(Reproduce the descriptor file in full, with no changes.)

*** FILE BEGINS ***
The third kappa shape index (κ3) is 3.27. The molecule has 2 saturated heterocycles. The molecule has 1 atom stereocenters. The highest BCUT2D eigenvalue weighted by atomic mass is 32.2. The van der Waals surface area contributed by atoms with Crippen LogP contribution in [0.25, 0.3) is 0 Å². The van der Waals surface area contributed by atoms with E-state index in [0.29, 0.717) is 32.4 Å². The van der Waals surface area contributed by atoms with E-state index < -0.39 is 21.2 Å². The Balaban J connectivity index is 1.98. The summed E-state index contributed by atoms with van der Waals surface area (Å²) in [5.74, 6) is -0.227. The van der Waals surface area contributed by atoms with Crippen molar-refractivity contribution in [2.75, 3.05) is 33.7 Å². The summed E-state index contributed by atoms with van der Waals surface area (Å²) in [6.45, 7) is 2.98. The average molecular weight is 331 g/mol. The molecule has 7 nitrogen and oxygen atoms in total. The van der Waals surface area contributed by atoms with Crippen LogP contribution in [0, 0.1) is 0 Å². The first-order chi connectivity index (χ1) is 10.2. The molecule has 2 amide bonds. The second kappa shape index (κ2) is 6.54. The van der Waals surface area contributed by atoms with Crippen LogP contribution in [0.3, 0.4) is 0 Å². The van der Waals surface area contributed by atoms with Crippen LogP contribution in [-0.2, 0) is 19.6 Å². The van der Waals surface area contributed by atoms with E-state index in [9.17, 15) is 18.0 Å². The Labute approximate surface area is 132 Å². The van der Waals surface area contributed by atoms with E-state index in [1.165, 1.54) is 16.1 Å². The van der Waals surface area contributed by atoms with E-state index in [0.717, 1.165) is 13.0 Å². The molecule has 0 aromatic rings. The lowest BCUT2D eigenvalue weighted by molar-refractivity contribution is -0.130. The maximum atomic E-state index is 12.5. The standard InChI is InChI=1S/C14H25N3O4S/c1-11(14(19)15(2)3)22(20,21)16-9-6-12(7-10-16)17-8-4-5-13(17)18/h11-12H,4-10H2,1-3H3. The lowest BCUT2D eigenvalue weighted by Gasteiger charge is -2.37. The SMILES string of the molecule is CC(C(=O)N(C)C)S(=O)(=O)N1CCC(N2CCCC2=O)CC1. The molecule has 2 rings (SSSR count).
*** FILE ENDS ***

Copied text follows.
The third kappa shape index (κ3) is 3.27. The molecule has 2 saturated heterocycles. The molecule has 1 atom stereocenters. The highest BCUT2D eigenvalue weighted by atomic mass is 32.2. The van der Waals surface area contributed by atoms with Crippen LogP contribution in [0.25, 0.3) is 0 Å². The van der Waals surface area contributed by atoms with E-state index in [0.29, 0.717) is 32.4 Å². The van der Waals surface area contributed by atoms with E-state index < -0.39 is 21.2 Å². The Balaban J connectivity index is 1.98. The summed E-state index contributed by atoms with van der Waals surface area (Å²) in [5.74, 6) is -0.227. The van der Waals surface area contributed by atoms with Crippen molar-refractivity contribution in [2.75, 3.05) is 33.7 Å². The summed E-state index contributed by atoms with van der Waals surface area (Å²) in [6.45, 7) is 2.98. The average molecular weight is 331 g/mol. The molecule has 7 nitrogen and oxygen atoms in total. The van der Waals surface area contributed by atoms with Crippen LogP contribution in [0, 0.1) is 0 Å². The first-order chi connectivity index (χ1) is 10.2. The molecule has 2 amide bonds. The second kappa shape index (κ2) is 6.54. The van der Waals surface area contributed by atoms with Crippen LogP contribution in [0.3, 0.4) is 0 Å². The van der Waals surface area contributed by atoms with Crippen LogP contribution in [-0.2, 0) is 19.6 Å². The van der Waals surface area contributed by atoms with E-state index in [9.17, 15) is 18.0 Å². The Labute approximate surface area is 132 Å². The van der Waals surface area contributed by atoms with E-state index in [1.165, 1.54) is 16.1 Å². The van der Waals surface area contributed by atoms with E-state index in [0.717, 1.165) is 13.0 Å². The molecule has 0 aromatic rings. The lowest BCUT2D eigenvalue weighted by molar-refractivity contribution is -0.130. The maximum atomic E-state index is 12.5. The standard InChI is InChI=1S/C14H25N3O4S/c1-11(14(19)15(2)3)22(20,21)16-9-6-12(7-10-16)17-8-4-5-13(17)18/h11-12H,4-10H2,1-3H3. The lowest BCUT2D eigenvalue weighted by Gasteiger charge is -2.37. The SMILES string of the molecule is CC(C(=O)N(C)C)S(=O)(=O)N1CCC(N2CCCC2=O)CC1. The molecule has 2 rings (SSSR count).